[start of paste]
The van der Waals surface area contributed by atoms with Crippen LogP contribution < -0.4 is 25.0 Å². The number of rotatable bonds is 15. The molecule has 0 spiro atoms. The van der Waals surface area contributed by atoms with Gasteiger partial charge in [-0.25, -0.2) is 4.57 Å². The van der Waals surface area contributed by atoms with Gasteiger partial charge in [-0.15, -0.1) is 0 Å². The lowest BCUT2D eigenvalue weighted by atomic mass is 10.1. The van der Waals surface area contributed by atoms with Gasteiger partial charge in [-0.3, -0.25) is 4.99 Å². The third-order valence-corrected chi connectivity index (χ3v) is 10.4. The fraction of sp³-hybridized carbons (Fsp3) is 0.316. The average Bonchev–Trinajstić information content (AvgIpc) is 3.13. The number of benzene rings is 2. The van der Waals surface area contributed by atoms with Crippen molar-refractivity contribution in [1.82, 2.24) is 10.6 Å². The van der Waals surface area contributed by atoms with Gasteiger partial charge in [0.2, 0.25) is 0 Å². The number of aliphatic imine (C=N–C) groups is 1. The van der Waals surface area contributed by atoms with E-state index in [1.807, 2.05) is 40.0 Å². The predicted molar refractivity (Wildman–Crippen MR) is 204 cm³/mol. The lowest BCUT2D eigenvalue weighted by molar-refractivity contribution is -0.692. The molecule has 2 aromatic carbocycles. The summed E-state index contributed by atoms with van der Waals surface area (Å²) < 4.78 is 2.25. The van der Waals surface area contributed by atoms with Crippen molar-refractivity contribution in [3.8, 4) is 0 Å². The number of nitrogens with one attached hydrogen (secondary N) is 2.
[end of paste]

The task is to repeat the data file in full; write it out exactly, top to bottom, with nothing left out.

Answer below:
The van der Waals surface area contributed by atoms with Crippen LogP contribution < -0.4 is 25.0 Å². The number of rotatable bonds is 15. The molecule has 0 spiro atoms. The van der Waals surface area contributed by atoms with Gasteiger partial charge in [-0.25, -0.2) is 4.57 Å². The van der Waals surface area contributed by atoms with Gasteiger partial charge in [-0.15, -0.1) is 0 Å². The lowest BCUT2D eigenvalue weighted by atomic mass is 10.1. The van der Waals surface area contributed by atoms with Gasteiger partial charge in [-0.3, -0.25) is 4.99 Å². The third-order valence-corrected chi connectivity index (χ3v) is 10.4. The fraction of sp³-hybridized carbons (Fsp3) is 0.316. The average Bonchev–Trinajstić information content (AvgIpc) is 3.13. The number of benzene rings is 2. The van der Waals surface area contributed by atoms with Crippen molar-refractivity contribution in [1.82, 2.24) is 10.6 Å². The van der Waals surface area contributed by atoms with Gasteiger partial charge in [0.2, 0.25) is 0 Å². The number of aliphatic imine (C=N–C) groups is 1. The van der Waals surface area contributed by atoms with E-state index in [1.807, 2.05) is 40.0 Å². The predicted molar refractivity (Wildman–Crippen MR) is 204 cm³/mol. The lowest BCUT2D eigenvalue weighted by molar-refractivity contribution is -0.692. The molecule has 2 aromatic carbocycles. The summed E-state index contributed by atoms with van der Waals surface area (Å²) < 4.78 is 2.25. The van der Waals surface area contributed by atoms with Crippen molar-refractivity contribution in [3.8, 4) is 0 Å². The number of nitrogens with one attached hydrogen (secondary N) is 2.